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Survey Report

Insurance Marketplace Realities 2022 – Marine cargo

Marine
N/A

November 15, 2021

Rate increases have decelerated compared to what buyers saw from 2018 through 2020, largely thanks to renewed competition in the marketplace.

Rate predictions

Rate predictions: Marine Cargo

 
Trend Range
U.S. market
Transit only - Good loss experience
Increase (Purple triangle pointing up) +5% to +10%
Transit only – Marginal to poor loss experience
Increase (Purple triangle pointing up) +15% or more
Stock throughput – Good loss experience
Increase (Purple triangle pointing up) +7.5% to 12.5%
Stock throughput – Marginal to poor loss experience
Increase (Purple triangle pointing up) +15% or more
London market
Transit and stock throughput - Good loss experience
Increase (Purple triangle pointing up) +2.5% to +7.5%
Transit and stock throughput - Margnal to poor loss experience
Increase (Purple triangle pointing up) +10% to +20% or more

Key takeaway

The hard market continues, but rate increases have decelerated compared to what buyers saw from 2018 through 2020, largely thanks to renewed competition in the marketplace.

Underwriting discipline persists. Insurers remain focused on bottom-line profitability, with continued scrutiny of insuring terms and conditions and capacity deployed.

  • Rate movement has stabilized.
  • Clients can anticipate a more predictable approach from cargo insurers at renewal. The hard market cycle has inched premiums closer to technical pricing requirements, while also pushing deductibles upward and tightening coverage terms. These actions have had a positive impact on underwriting results, lessening the need for drastic remediating action by carriers.
  • Certain business segments and exposures are subject to more scrutiny than others, such as temperature sensitive products, pharma, automobiles and high-hazard cat exposures.
  • Detailed exposure information and differentiation from peers remain crucial for insureds looking to secure favorable terms and conditions.
  • Analytical tools should be employed to optimize insuring structures (with a focus on retention, cat limits, aggregates, etc.).
  • Once again, most insurers have met or exceeded growth targets heading into Q4, leaving insurers more selective about new opportunities.

Vulnerabilities throughout the supply chain were made more apparent during the COVID-19 pandemic.

  • Notable maritime events, such as the blockage of the Suez Canal, have highlighted potential choke points throughout the global supply chain, e.g., the Strait of Gibraltar, Cape of Good Hope and Panama Canal. 
  • The Suez Canal blockage, while a notable event, was a near miss for cargo & marine insurers. If the Ever Given had suffered damage to its hull the consequences could have been catastrophic.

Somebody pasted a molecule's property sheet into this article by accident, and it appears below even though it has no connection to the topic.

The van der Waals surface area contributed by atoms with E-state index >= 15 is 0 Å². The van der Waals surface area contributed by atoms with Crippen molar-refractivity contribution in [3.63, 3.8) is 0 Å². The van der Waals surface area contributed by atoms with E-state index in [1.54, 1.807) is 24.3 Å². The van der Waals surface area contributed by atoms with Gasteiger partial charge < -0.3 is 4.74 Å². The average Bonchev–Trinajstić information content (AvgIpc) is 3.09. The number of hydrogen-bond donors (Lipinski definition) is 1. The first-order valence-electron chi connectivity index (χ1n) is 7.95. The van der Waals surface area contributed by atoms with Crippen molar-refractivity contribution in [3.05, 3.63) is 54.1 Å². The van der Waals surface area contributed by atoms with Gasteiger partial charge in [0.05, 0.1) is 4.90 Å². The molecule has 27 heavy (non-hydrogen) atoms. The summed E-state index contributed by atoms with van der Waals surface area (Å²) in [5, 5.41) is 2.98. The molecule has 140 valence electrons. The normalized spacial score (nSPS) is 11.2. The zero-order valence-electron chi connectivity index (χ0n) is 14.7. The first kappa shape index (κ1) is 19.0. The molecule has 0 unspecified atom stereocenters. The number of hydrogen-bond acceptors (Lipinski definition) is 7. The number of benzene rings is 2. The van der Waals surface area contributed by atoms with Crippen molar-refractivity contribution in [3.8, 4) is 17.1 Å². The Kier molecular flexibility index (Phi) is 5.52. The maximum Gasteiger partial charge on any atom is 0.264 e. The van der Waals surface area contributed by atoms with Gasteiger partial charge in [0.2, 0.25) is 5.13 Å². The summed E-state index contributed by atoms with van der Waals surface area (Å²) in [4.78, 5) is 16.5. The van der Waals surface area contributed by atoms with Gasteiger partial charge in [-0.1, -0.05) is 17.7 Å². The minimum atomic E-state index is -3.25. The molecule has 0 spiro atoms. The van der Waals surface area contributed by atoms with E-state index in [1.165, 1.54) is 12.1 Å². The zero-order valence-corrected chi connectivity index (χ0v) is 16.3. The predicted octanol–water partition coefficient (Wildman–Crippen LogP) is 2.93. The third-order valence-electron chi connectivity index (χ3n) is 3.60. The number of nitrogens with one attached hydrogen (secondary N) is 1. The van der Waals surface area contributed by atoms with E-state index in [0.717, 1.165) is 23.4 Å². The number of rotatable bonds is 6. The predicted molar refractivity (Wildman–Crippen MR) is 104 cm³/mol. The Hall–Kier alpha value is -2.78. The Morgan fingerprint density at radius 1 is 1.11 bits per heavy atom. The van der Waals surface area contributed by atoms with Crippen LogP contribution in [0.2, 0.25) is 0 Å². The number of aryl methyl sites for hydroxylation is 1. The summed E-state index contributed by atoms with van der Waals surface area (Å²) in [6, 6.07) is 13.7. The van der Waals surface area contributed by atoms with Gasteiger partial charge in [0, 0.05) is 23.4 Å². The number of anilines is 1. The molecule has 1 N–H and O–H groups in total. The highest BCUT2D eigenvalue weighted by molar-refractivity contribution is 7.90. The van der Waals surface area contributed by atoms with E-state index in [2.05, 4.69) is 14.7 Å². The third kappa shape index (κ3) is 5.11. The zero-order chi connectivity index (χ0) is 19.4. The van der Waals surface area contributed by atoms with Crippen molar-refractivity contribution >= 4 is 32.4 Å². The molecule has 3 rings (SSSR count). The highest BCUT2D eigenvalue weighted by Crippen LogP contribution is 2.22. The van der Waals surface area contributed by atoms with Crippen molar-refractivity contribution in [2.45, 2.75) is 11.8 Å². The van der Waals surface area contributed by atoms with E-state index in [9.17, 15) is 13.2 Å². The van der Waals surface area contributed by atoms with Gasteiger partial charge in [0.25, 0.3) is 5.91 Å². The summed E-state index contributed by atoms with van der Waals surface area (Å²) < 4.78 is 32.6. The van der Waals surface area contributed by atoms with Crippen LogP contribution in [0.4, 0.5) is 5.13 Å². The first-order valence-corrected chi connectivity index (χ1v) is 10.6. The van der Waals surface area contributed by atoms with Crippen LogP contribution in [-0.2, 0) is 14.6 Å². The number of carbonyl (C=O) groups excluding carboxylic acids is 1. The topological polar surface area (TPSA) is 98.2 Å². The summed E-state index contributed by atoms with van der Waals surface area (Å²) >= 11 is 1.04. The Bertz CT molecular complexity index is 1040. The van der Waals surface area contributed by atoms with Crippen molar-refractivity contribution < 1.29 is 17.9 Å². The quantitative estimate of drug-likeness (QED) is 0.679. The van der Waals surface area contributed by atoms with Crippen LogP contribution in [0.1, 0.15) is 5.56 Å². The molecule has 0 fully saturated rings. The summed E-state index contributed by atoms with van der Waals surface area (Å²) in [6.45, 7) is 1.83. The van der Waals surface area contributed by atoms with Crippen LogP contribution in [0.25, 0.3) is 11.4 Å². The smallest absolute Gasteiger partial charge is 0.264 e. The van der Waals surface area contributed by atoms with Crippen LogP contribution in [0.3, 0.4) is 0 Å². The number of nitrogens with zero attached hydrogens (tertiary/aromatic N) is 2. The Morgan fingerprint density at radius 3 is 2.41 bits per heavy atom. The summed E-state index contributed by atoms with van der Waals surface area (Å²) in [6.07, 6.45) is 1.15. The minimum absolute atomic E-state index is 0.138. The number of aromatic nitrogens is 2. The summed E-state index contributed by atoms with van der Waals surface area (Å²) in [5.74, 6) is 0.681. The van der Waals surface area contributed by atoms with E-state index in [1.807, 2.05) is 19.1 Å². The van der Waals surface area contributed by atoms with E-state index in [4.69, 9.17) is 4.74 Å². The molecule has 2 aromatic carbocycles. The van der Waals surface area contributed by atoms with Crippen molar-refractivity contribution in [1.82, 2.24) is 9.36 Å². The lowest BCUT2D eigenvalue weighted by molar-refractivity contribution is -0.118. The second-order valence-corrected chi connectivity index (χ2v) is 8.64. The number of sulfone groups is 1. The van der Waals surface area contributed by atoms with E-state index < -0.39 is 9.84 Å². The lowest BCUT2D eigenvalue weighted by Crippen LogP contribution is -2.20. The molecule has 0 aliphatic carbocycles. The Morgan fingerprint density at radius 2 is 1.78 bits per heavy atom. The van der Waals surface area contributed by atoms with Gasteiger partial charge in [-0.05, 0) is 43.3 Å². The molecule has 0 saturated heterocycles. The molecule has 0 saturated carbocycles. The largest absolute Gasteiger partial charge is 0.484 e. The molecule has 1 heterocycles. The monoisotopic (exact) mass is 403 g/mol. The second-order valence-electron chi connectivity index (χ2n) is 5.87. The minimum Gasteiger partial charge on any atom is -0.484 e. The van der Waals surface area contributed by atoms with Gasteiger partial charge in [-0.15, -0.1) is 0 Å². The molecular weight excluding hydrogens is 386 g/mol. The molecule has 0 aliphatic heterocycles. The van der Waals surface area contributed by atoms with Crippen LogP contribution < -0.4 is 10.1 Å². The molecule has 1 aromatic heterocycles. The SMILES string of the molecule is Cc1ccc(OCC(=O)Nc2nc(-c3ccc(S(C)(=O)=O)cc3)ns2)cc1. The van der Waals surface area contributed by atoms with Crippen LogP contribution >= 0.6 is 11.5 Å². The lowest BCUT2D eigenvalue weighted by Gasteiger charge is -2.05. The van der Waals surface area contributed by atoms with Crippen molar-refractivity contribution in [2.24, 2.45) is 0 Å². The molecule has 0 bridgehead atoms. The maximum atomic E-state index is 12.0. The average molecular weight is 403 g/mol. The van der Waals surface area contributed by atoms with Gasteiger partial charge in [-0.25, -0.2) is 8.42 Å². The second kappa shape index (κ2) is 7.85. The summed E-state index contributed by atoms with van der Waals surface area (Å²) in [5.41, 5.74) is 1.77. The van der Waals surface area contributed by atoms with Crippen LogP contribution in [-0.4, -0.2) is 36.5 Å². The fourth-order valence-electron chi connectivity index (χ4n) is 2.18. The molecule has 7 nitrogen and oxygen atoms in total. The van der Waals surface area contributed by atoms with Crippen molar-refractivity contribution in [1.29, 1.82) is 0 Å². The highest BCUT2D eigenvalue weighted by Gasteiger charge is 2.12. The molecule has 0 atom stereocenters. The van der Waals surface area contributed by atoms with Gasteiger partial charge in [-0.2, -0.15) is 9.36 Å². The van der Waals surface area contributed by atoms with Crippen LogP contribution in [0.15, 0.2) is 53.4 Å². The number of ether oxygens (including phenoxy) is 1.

• A global shortage of available vessels and containers has created an accumulation of values throughout the supply chain. We recommend insureds regularly review the adequacy of policy limits to ensure larger consolidations are accounted for.
  • Vessel scarcity has led to a substantial increase in full containers shipped on a single sailing, leading to several incidents of containers lost overboard.
  • The introduction of autonomous vessels into the shipping lanes will create new challenges for clients and insurers and require innovative solutions to manage new risks.
  • Geopolitical instability causes uncertainty when certain trade lanes are used — another risk to keep an eye on.
  • Cyber events remain a looming threat to maritime trade.

Cargo and stock throughput markets are challenged by catastrophic losses.

  • Large industry losses have occurred as a result of mis-declared cargo, causing concern for insureds and insurers. In some cases, shipowners have declared General Average.
  • The 2021 Atlantic hurricane season has been as active as the 2020 season, placing goods in transit and static risks in peril.
  • Cat management continues to be of concern for insurers as they seek to increase deductibles and reduce cat limits deployed. Additional attention is being paid to cat definitions, especially regarding occurrence definitions and fire-following buybacks. In addition, insurers continue to seek the inclusion of straight-line wind in the windstorm definition. 

Disclaimer

Willis Towers Watson hopes you found the general information provided in this publication informative and helpful. The information contained herein is not intended to constitute legal or other professional advice and should not be relied upon in lieu of consultation with your own legal advisors. In the event you would like more information regarding your insurance coverage, please do not hesitate to reach out to us. In North America, Willis Towers Watson offers insurance products through licensed subsidiaries of Willis North America Inc., including Willis Towers Watson Northeast Inc. (in the United States) and Willis Canada, Inc.

Contact

Anthony DiPasquale
Marine Practice Leader, North America

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